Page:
The spinal cord passes through the vertebral column, which forms a boney protective cover. At the thoracic region (upper back), the spinal canal is especially narrow when compared to the neck and lower back regions, making it more susceptible to compression. Adjacent vertebrae articulate at two joints called the facet joints. They allow load-bearing and flexibility, and stabilize the spine during bending and twisting. Degeneration of these joints can compress adjoining spinal nerves, causing pain and loss of sensation in the region the nerve supplies. Thoracic facetectomy is a surgical procedure performed to remove one or both joints to decompress and restore function in the nerves.

Thoracic facetectomy may be indicated for the following spinal conditions:

  • Degeneration of the joints
  • Herniated disc
  • Traumatic injury such as a fracture and/or partial dislocation
  • Birth defects causing misalignment of the spine
  • Abnormal growths in the spine, especially those that involve the nerve roots
  • Infections or inflammation of the spine causing misalignment and spinal destruction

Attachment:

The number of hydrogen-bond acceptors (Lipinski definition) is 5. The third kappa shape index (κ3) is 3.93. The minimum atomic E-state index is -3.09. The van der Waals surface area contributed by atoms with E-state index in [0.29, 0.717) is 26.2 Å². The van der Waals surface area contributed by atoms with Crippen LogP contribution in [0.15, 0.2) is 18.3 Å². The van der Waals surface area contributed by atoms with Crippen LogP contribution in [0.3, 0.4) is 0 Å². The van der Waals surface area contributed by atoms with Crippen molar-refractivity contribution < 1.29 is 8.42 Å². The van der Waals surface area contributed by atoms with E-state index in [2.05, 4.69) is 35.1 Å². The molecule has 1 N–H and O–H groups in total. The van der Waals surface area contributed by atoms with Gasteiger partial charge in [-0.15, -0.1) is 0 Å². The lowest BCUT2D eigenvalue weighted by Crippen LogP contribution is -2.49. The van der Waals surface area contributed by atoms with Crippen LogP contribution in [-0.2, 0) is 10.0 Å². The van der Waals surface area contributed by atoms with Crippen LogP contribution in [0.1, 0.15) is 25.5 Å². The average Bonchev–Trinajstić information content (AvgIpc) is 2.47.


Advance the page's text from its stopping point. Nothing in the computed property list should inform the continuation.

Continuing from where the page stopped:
To perform thoracic facetectomy you will lie on your stomach. An incision is made in the middle of your back along the affected vertebrae. The surrounding muscles are carefully separated. Alternatively, a minimally invasive approach can be chosen, where a tubular retractor is introduced through a small incision to hold back the surrounding muscles and form a narrow tunnel through which the surgery can be performed.

Once the surgical site is exposed, the lamina (vertebral arch that covers the spinal cord) is either partially or completely removed (laminectomy). This is followed by facetectomy, where the facet joint is removed. Next, the pedicle or the stub of bone that connects the lamina and the vertebral body, is removed (pediculectomy) either completely or partially, using a special instrument called a burr. In cases of a herniated disc or tumor, the disc or tumor is also resected. Once the spinal cord is decompressed, the muscles are released and the incision is sutured.

Following thoracic facetectomy, you will be given pain medication and antibiotics to prevent an infection, and encouraged to move around as soon as possible. Your discharge will depend upon when you gain stability and the extensiveness of the surgery.

As with all surgical procedures, thoracic facetectomy may be associated with certain complications such as post-operative pain, damage to the adjacent nerves and bleeding.

  • American Association of Neurological Surgeons
  • American Board of Neurological Surgery
  • American Medical Association
  • The Congress of Neurological Surgeons
  • College of Physicians and Surgeons of Newfoundland & Labrador
  • North American Skull Base Society
  • North American Spine Society